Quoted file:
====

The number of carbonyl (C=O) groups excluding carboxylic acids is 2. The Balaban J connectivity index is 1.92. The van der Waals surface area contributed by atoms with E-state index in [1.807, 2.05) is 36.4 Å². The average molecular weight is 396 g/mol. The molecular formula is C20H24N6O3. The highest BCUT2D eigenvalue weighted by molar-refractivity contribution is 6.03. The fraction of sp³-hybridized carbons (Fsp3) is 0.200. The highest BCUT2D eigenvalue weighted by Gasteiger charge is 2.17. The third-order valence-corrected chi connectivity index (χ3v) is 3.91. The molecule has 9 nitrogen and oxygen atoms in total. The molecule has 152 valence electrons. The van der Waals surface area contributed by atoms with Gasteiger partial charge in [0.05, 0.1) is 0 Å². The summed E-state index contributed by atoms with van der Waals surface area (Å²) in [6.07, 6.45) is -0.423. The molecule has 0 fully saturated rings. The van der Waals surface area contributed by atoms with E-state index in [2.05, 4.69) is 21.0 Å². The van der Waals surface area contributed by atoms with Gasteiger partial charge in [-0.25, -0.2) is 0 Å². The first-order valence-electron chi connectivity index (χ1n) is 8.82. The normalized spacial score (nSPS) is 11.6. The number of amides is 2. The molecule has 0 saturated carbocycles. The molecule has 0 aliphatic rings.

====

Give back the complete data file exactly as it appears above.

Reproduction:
The number of carbonyl (C=O) groups excluding carboxylic acids is 2. The Balaban J connectivity index is 1.92. The van der Waals surface area contributed by atoms with E-state index in [1.807, 2.05) is 36.4 Å². The average molecular weight is 396 g/mol. The molecular formula is C20H24N6O3. The highest BCUT2D eigenvalue weighted by molar-refractivity contribution is 6.03. The fraction of sp³-hybridized carbons (Fsp3) is 0.200. The highest BCUT2D eigenvalue weighted by Gasteiger charge is 2.17. The third-order valence-corrected chi connectivity index (χ3v) is 3.91. The molecule has 9 nitrogen and oxygen atoms in total. The molecule has 152 valence electrons. The van der Waals surface area contributed by atoms with Gasteiger partial charge in [0.05, 0.1) is 0 Å². The summed E-state index contributed by atoms with van der Waals surface area (Å²) in [6.07, 6.45) is -0.423. The molecule has 0 fully saturated rings. The van der Waals surface area contributed by atoms with E-state index in [2.05, 4.69) is 21.0 Å². The van der Waals surface area contributed by atoms with Gasteiger partial charge in [-0.25, -0.2) is 0 Å². The first-order valence-electron chi connectivity index (χ1n) is 8.82. The normalized spacial score (nSPS) is 11.6. The number of amides is 2. The molecule has 0 saturated carbocycles. The molecule has 0 aliphatic rings.